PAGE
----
sobota, 14 sierpnia 2010
Contrary to first impression, the village of Humor1 (Romanian: Mănăstirea Humorului) doesn’t have anything in common with Humor (in its Polish meaning). The name was taken from the small Humor River flowing over here, and the name of the river stems from a Hungarian word homor, meaning just swift water.
The first mention of the Humor village dates back to 1415 (though probably it already existed in the 13th century), and the first monastery was built here towards the end of the 14th or at the beginning of the 15th century – unfortunately it was destroyed during an assault. In 1530, in that same place, the construction of a new monastery started; the new complex included the 'Dormition of Mother of God' Church, and in 1641 the monastery was encircled by defensive walls. Unfortunately, apart from the church itself, only the fortified tower, also built in 1641, has been preserved till now.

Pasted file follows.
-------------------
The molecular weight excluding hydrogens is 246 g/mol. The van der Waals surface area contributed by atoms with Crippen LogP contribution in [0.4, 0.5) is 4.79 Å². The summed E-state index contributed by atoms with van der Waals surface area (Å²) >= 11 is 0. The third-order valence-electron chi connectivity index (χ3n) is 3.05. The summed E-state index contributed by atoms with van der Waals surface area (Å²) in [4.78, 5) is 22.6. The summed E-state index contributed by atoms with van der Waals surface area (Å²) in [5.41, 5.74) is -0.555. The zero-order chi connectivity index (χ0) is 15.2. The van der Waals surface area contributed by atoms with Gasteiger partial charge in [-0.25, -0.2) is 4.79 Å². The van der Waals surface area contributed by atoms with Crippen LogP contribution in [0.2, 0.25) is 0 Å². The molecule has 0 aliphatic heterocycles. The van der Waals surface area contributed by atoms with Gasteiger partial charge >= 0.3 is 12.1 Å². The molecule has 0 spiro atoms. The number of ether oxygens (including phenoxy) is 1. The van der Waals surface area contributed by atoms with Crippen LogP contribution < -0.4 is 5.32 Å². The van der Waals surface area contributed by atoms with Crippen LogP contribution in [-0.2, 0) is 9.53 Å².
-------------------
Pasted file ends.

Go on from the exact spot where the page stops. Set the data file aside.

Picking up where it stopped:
The 'Dormition of Mother of God' Church was built in a characteristic to northern Moldavia (Moldova) clover plan (a rectangle supplemented by three apsides). It consists of three separate, connected by portals rooms (the nave, the pre-nave and a burial chamber), as well as of a porch with arcades. The church is covered with a simple roof and it doesn’t have any tower.
In 1535 the master Thomas of Suceava adorned the temple with beautiful frescoes, which have been for the most part preserved in quite good condition. On the south wall we can see, among other things, an illustration of the Marian Akathist finished with a scene of saving Constantinople during the Persian siege of 626. The walls of the three apsides are filled with a portrayal of the celestial hierarchy. The worst preserved are the frescoes on the north wall, depicting, among other things, The Tree of Jesse. In the porch we will see The Last Judgement, in the pre-nave – scenes from the lives of saints, and in the nave - The Last Supper and The Crucifixion, among other things.